Vol. 44, No. 5, Oct. 2009, pp. 1045–1079
COPYRIGHT 2009, MICHAEL G. FOSTER SCHOOL OF BUSINESS, UNIVERSITY OF WASHINGTON, SEATTLE, WA 98195
Management Quality, Financial and Investment Policies, and Asymmetric Information Thomas J. Chemmanur, Imants Paeglis, and Karen Simonyan ∗
We develop measures of the management quality of ﬁrms and make use of a unique sample of hand-collected data to examine the relationship between the reputation and quality of a ﬁrm’s management and its ﬁnancial and investment policies, a relationship that has so far received little attention in the literature. We hypothesize that better and more reputable managers are able to convey the intrinsic value of their ﬁrm more credibly to outsiders, thus reducing the information asymmetry facing their ﬁrm in the equity market. Given this, ﬁrms with better and more reputable managers will have more access to the equity market, so that we expect lower leverage ratios for these ﬁrms. In addition, they will have less need to signal using dividends, so that they will have lower dividend payout ratios. Further, since better managers are likely to select better projects (having a larger net present value (NPV) for any given scale) and to implement them more ably, higher management quality will also be associated with higher levels of investment. We present evidence consistent with the above hypotheses. Our direct tests of the relationship between management quality and asymmetric information also indicate that higher management quality leads to a reduction in the extent of information asymmetry facing a ﬁrm in the equity market.
The determinants of the ﬁnancial policies of a ﬁrm have been the subject of considerable debate in recent times (see Welch (2004) for a recent example). Surprisingly, almost 50 years after the seminal papers by Modigliani and Miller on the capital structure and the dividend policy of a ﬁrm (see Modigliani and Miller (1958), Miller and Modigliani (1961)) and the extensive academic literature in ∗ Chemmanur, email@example.com, Boston College, Carroll School of Management, 440 Fulton Hall, Chestnut Hill, MA 02467; Paeglis, firstname.lastname@example.org, Concordia University, John Molson School of Business, 1455 de Maisonneuve Boulevard West, Montreal, Quebec H3G 1M8, Canada; Simonyan, email@example.com, Suffolk University, Sawyer Business School, 8 Ashburton Place, Boston, MA 02108. For helpful comments or discussions, we thank Mark Liu, Debarshi Nandy, Evgenia Portniaguina, Antoinette Schoar, Susan Shu, and Hassan Tehranian, seminar participants at Boston College, as well as conference participants at the 2005 American Finance Association Meetings, the 2007 European Finance Association Meetings, and the 2004 Financial Management Association Meetings. Special thanks to an anonymous referee and Hendrik Bessembinder (the editor) for various helpful comments that signiﬁcantly improved the paper. We also thank Sandra Caraballo for research assistance. Chemmanur acknowledges ﬁnancial support from a Boston College Research Incentive Grant.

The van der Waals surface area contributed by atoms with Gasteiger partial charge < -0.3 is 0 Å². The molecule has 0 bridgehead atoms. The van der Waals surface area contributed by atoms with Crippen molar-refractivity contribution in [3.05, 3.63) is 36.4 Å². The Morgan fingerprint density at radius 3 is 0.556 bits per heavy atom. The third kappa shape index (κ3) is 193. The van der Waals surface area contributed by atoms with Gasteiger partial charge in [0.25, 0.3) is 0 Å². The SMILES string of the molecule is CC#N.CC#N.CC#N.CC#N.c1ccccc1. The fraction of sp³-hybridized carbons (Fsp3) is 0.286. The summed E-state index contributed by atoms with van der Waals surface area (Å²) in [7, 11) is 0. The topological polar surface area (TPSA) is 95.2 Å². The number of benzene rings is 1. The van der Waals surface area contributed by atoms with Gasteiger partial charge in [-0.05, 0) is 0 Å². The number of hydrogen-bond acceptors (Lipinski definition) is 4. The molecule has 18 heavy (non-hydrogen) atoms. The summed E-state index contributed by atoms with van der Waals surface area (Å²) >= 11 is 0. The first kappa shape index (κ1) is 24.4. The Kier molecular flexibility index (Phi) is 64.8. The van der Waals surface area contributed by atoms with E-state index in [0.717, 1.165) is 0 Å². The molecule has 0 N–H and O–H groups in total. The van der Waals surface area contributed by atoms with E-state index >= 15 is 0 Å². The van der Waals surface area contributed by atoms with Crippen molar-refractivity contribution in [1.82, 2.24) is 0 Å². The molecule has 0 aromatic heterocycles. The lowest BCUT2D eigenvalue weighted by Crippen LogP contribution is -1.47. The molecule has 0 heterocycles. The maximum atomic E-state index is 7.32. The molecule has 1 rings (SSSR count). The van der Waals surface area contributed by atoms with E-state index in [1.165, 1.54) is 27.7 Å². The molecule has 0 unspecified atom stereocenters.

Journal of Financial and Quantitative Analysis
corporate ﬁnance subsequent to their work, there is little agreement in the ﬁnance literature regarding the determinants of a ﬁrm’s ﬁnancial policies. Further, it is often acknowledged that several dimensions determining a ﬁrm’s ﬁnancial and investment policies may not have been analyzed in the literature (see, e.g., Gompers, Ishii, and Metrick (2004)). One “missing” factor that may be important in determining a ﬁrm’s ﬁnancial and investment policies is the quality and reputation of its management team. For example, the quality of a ﬁrm’s management has been widely regarded by practitioners (like venture capitalists and ﬁnancial analysts) as an important measure of ﬁrm quality and a predictor of its future performance....